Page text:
Even if you agree with some of these policies and protocols, are you doing your diligent service to society by thoroughly examining the subject matter? I think some people believe they are, but they’re getting most of their information from mainstream media (which many also state distrust with these media entities). So how will people make better sense of things moving forward?
“Like all fear, the fear around the coronavirus hints at what might lie beyond it. Anyone who has experienced the passing of someone close knows that death is a portal to love. Covid-19 has elevated death to prominence in the consciousness of a society that denies it.”
This is a beautiful sentiment, and I believe that it’s these sentiments that are needed to resonate with people’s souls right now. Not sure if they are going to connect with these messages though, at least not in the formate of having to process so much broader view while coping with the practical matters of daily life struggles. Still, I’m glad it’s being said, and I hope these messages get to people.
What world shall we live in?
“How much of life do we want to sacrifice at the altar of security?
Do we want to live in a world where human beings never congregate?
Do we want to wear masks in public all the time?
Do we want to be medically examined every time we travel?
Are we willing to accept the medicalization of life in general, handing over final sovereignty over our bodies to medical authorities (as selected by political ones)?
Do we want every event to be a virtual event?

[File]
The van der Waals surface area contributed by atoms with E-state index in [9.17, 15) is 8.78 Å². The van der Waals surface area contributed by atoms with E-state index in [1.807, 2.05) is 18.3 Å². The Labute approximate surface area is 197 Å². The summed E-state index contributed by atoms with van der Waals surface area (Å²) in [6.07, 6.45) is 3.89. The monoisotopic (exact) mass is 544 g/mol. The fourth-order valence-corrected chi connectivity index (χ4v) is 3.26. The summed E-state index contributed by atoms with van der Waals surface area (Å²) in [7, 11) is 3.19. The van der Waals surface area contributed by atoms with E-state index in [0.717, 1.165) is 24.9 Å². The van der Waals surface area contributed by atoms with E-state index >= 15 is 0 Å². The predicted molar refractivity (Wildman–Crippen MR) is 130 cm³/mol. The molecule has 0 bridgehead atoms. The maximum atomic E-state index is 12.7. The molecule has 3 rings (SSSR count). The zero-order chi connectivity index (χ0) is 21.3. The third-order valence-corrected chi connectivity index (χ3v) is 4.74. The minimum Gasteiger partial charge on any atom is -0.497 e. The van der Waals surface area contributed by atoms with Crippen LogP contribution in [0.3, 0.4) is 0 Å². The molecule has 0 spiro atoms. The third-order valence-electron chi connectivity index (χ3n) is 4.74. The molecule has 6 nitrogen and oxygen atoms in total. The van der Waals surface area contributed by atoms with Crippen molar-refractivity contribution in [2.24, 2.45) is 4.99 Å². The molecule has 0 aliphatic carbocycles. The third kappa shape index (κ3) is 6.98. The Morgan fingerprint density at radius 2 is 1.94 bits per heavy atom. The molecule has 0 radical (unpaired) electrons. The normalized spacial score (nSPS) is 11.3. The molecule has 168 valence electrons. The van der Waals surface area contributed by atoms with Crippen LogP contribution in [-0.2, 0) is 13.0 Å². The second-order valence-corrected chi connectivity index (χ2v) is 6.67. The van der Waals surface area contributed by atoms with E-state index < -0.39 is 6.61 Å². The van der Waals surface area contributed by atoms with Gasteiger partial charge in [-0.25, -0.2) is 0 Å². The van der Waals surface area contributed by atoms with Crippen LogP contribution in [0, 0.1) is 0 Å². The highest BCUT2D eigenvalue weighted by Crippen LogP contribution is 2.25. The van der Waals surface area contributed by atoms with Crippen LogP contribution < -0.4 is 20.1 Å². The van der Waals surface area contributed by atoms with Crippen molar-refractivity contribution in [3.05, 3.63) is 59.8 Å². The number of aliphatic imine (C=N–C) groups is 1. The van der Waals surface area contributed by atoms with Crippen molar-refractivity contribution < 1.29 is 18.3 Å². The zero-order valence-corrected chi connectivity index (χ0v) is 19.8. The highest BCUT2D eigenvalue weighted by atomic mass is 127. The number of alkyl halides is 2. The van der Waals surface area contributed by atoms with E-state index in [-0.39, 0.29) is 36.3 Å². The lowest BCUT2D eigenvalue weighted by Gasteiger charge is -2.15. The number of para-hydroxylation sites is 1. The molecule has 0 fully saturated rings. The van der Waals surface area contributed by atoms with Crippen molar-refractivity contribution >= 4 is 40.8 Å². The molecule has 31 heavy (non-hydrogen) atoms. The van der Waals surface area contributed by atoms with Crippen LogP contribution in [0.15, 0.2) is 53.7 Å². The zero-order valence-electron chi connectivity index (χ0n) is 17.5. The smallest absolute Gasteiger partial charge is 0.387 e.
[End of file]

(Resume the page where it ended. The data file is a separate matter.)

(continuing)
How much are we willing to live in fear?”
One again Charles poses to us a selection of questions. Are these questions answerable? Perhaps not at this moment in time. Are these questions important to consider as we move forward? I believe they are.
The things is, any one of these questions would likely be a lot for one to explore and process. Do people have the bandwidth tight now to do so. Are there groups of people that we can trust to do some of the leg work that will help us secure our sovereignty? Will society take a trajectory that chooses to quell fears, rather than stoke fears? More questions, but this is what comes up for me.
“Covid-19 will eventually subside, but the threat of infectious disease is permanent. Our response to it sets a course for the future. Public life, communal life, the life of shared physicality has been dwindling over several generations.”
“Do we want to continue to insulate ourselves still further from each other and the world?”
I find it fascinating that people believe the dwindling of communal life is by their choice. They believe it’s their own original thoughts. It’s not, it’s been projected into the cultural narrative for generations like Charles states. Sure, there are benefits to some of these societal changes, but the weaknesses and losses must be discussed too.
“To reduce the risk of another pandemic, shall we choose to live in a society without hugs, handshakes, and high-fives, forever more? Shall we choose to live in a society where we no longer gather en masse?…
“Shall children no longer play with other children? Shall all human contact be mediated by computers and masks?…”
“Is death reduction to be the standard by which to measure progress? Does human advancement mean separation? Is this the future?”
Okay, more questions. What will be the resolve as we take all of these factors into consideration.
“Do we envision a future of electronic hall passes, a system where freedom of movement is governed by state administrators and their software at all times, permanently? Where every movement is tracked, either permitted or prohibited? And, for our protection, where information that threatens our health (as decided, again, by various authorities) is censored for our own good?”
“Similar to 9/11, Covid-19 trumps all objections.”
There’s so much more to say about this!